Summary: Sermon #1 in the series of Untold Stories of the Old Testament. Text is Numbers 11-12 and deals with complaining by the Israelites in the wilderness and how Moses handled it.

Series: Untold Stories of the Old Testament #1

Date: CHCC: May 20, 2012

Title: Complainers

Text: Numbers 11-12


2 Timothy 3:16: All Scripture is God-breathed and is useful for teaching, rebuking, correcting and training in righteousness.

Today we’re going to get some important lessons from some obscure chapters in the book of Numbers. When we get to Numbers 11, the Children of Israel had been camping around Mt. Sinai for almost a year. It had taken them about 3 months to travel from Egypt --- where they had been slaves --- to Mt. Sinai --- where they became a free nation.

During the 11 months they’d been at Mt. Sinai, they had received the 10 commandments, they had constructed and dedicated the Tabernacle, and they had consecrated the priests. They had organized the 12 tribes and they had raised an army for defense. Israel was now a nation, ready for action.

Unfortunately, their first action was to start COMPLAINING. Numbers 11:1 "Now the people complained about their hardships in the hearing of the Lord, and when he heard them his anger was aroused."

Today we’re going to look at 4 things we can learn about the sin of complaining. And we’re going to look at 3 lessons about how to respond to criticism. That’s 7 points, so we have to move fast. Stay with me!

The first lesson is that…

1. Complaining is a deadly sin

We tend to think of complaining as nothing more than a harmless way of making conversation. But that is not how God sees it. Numbers 11:2 tells how God reacted when His people started complaining. Then fire from the Lord burned among them and consumed some of the outskirts of the camp.

God didn’t consider complaining to be a minor little flaw. In the examples we’re going to look at today, God gave two deadly consequences to complainers: consuming fire, and leprosy. It’s obvious that God considers complaining to be a deadly sin. He cannot tolerate complainers among His people. It’s enough to make me want to be sure I don’t turn into a complainer!

After the fires broke out, the people cried out to Moses. He prayed. And God made the fires die down. But before long the whining started up again. The rabble with them began to crave other food, and again the Israelites started wailing and said, “If only we had meat to eat!” Numbers 11:4

They were complaining about the miraculous manna that God had provided for them. In essence they were complaining against God. This is why complaining is such a deadly sin. When we complain, what we’re really saying is, “God hasn’t given me enough. God’s not fair!” Complaining is the opposite of thanksgiving.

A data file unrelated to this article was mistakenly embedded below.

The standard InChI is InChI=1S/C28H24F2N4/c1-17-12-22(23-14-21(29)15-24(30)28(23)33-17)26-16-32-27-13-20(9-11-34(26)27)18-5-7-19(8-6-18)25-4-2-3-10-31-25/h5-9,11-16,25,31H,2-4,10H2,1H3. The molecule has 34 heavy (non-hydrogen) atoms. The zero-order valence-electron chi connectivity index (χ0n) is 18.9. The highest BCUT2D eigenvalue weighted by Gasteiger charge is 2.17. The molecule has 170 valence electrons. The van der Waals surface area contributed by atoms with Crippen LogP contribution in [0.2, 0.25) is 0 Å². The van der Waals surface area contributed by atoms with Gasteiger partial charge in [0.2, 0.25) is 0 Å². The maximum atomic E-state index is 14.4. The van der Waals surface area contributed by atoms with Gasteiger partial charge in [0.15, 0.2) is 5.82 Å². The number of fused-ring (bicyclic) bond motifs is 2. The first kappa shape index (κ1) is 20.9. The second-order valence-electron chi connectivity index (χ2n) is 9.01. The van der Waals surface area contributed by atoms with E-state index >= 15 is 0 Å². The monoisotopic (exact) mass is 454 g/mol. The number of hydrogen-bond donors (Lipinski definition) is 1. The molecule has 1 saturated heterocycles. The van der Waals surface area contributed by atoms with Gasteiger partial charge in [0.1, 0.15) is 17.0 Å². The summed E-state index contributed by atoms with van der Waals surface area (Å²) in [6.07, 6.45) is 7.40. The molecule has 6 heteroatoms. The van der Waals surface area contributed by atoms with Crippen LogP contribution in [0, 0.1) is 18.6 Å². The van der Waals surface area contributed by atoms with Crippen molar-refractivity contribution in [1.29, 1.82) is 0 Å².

The next thing we learn is that …

2. Complaining discourages others

Notice how Moses reacted to all this whining: He asked the Lord, “Why have you brought this trouble on your servant? What have I done to displease you that you put the burden of all these people on me?” Numbers 11:11 Moses told the Lord that taking care of those people was like taking care of a bunch of babies … and he went so far as to say, “ If this is the way it’s going to be, then please just go ahead and kill me!”

Complaining is the opposite of encouraging. Never underestimate how your complaints will demoralize other people! I remember Mel Sabaka saying “I don’t have trouble motivating others – I have trouble with other people de-motivating me!”

Maybe you work at a place where there’s a culture of complaining. Then you know how demoralizing it is to spend all day in that environment.

Maybe you live in a home that has developed a culture of complaining. Nobody can enjoy that kind of home life!

I’m so thankful to say that CHCC does NOT have a culture of complaining. But I’ve seen plenty of churches that do.

One thing I’ve noticed through the years is that when complaining springs up, it’s usually directed at the very people who are trying the hardest and doing the most to minister to others. In fact, it’s often directed at the ones who have helped the complainer the most.

I remember the first time I learned this. I was talking to a lady who announced she was leaving the church. I invited her to come in and tell me what the problem was. I was shocked that the people she was complaining about were the Sunday School teachers --- who had stood by her through all kinds of troubles, and other church leaders --- who I knew had actually donated money more than once to help pay her bills.

By the end of that conversation, I felt like Moses … just kill me now! In fact, I had to go home and lie down for an hour just to get over listening to all that vitriol.

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